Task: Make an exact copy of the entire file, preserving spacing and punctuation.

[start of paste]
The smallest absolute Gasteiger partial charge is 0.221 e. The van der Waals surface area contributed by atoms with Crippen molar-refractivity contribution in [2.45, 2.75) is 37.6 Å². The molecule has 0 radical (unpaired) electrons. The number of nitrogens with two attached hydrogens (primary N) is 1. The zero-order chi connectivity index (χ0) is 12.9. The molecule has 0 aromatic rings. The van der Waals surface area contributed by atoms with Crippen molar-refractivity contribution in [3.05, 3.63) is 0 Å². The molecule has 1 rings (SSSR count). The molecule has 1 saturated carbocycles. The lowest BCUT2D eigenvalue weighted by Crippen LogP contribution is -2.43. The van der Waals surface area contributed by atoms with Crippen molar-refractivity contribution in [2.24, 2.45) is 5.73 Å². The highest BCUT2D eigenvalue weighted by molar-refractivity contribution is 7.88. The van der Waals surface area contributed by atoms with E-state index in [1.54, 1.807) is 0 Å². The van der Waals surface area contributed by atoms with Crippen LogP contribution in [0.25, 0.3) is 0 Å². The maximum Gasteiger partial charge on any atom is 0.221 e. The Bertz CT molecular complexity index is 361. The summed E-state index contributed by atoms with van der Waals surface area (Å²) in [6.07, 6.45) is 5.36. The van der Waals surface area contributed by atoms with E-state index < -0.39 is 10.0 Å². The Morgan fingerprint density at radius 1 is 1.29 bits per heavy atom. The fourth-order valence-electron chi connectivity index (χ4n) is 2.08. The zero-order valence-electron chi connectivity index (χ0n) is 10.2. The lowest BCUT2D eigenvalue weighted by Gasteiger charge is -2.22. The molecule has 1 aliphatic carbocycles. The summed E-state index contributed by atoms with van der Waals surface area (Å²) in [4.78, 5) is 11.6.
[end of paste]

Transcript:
The smallest absolute Gasteiger partial charge is 0.221 e. The van der Waals surface area contributed by atoms with Crippen molar-refractivity contribution in [2.45, 2.75) is 37.6 Å². The molecule has 0 radical (unpaired) electrons. The number of nitrogens with two attached hydrogens (primary N) is 1. The zero-order chi connectivity index (χ0) is 12.9. The molecule has 0 aromatic rings. The van der Waals surface area contributed by atoms with Crippen molar-refractivity contribution in [3.05, 3.63) is 0 Å². The molecule has 1 rings (SSSR count). The molecule has 1 saturated carbocycles. The lowest BCUT2D eigenvalue weighted by Crippen LogP contribution is -2.43. The van der Waals surface area contributed by atoms with Crippen molar-refractivity contribution in [2.24, 2.45) is 5.73 Å². The highest BCUT2D eigenvalue weighted by molar-refractivity contribution is 7.88. The van der Waals surface area contributed by atoms with E-state index in [1.54, 1.807) is 0 Å². The van der Waals surface area contributed by atoms with Crippen LogP contribution in [0.25, 0.3) is 0 Å². The maximum Gasteiger partial charge on any atom is 0.221 e. The Bertz CT molecular complexity index is 361. The summed E-state index contributed by atoms with van der Waals surface area (Å²) in [6.07, 6.45) is 5.36. The van der Waals surface area contributed by atoms with E-state index < -0.39 is 10.0 Å². The Morgan fingerprint density at radius 1 is 1.29 bits per heavy atom. The fourth-order valence-electron chi connectivity index (χ4n) is 2.08. The zero-order valence-electron chi connectivity index (χ0n) is 10.2. The lowest BCUT2D eigenvalue weighted by Gasteiger charge is -2.22. The molecule has 1 aliphatic carbocycles. The summed E-state index contributed by atoms with van der Waals surface area (Å²) in [4.78, 5) is 11.6.